“In the present study we observed that the second layer of fat around the heart, the peracardial fat, behaved similarly in response to exercise training as intra-abdominal, or visceral fat,” Dr. Lamb said. “The fat content in the liver also decreased substantially after exercise.”
Dr. Lamb noted that the exercise-induced fat reductions in the liver are of particular importance to people with type 2 diabetes, many of whom are overweight or obese.
“The liver plays a central role in regulating total body fat distribution,” he said. “Therefore, reduction of liver fat content and visceral fat volume by physical exercise are very important to reverse the adverse effects of lipid accumulation elsewhere, such as the heart and arterial vessel wall.”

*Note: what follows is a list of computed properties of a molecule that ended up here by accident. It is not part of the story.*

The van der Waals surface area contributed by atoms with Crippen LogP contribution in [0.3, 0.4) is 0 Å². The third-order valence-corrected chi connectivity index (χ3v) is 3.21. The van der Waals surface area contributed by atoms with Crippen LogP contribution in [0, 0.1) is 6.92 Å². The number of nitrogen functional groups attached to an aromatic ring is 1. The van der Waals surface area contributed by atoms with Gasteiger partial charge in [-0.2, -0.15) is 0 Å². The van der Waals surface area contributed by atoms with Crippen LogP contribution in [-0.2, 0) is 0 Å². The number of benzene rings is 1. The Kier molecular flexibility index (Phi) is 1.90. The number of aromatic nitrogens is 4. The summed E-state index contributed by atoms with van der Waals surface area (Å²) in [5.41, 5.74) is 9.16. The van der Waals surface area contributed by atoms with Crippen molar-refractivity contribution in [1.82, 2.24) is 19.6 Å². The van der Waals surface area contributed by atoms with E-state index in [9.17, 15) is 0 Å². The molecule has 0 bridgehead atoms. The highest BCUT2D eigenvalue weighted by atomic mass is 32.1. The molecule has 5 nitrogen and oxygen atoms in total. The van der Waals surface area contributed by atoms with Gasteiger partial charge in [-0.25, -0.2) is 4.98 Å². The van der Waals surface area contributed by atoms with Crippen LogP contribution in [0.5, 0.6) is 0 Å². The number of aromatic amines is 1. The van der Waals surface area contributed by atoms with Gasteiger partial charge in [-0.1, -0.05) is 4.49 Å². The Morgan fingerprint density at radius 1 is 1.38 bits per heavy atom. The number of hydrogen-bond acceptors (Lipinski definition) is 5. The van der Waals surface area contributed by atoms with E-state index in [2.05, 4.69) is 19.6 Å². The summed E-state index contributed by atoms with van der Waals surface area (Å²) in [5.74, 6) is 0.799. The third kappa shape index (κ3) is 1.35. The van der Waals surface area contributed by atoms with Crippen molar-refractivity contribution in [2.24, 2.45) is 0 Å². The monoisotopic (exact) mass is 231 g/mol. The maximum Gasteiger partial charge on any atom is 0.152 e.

The findings point to an important role for imaging in identifying appropriate treatment for patients with type 2 diabetes, which the World Health Organization projects to be the seventh leading cause of death worldwide by 2030.
“In the future, we hope to be able to use advanced imaging techniques to predict in individual patients which therapeutic strategy is most effective: diet, medication, exercise, surgery or certain combinations,” Dr. Lamb said.
“Exercise and Type 2 Diabetes Mellitus: Changes in Tissue-Specific Fat Distribution and Cardiac Function.” Collaborating with Dr. Lamb were Jacqueline T. Jonker, M.D., Pieter de Mol, M.D., Suzanna T. de Vries, M.D., Ralph L.Widya, M.D., Sebastiaan Hammer, M.D., Ph.D., Linda D. van Schinkel, M.D., Rutger W. van der Meer, M.D., Ph.D., Rijk O.B. Gans, M.D., Ph.D., Andrew G. Webb, Ph.D., Hermien E. Kan, Ph.D., Eelco J.P. de Koning, M.D., Ph.D., and Henk J.G. Bilo, M.D., Ph.D.
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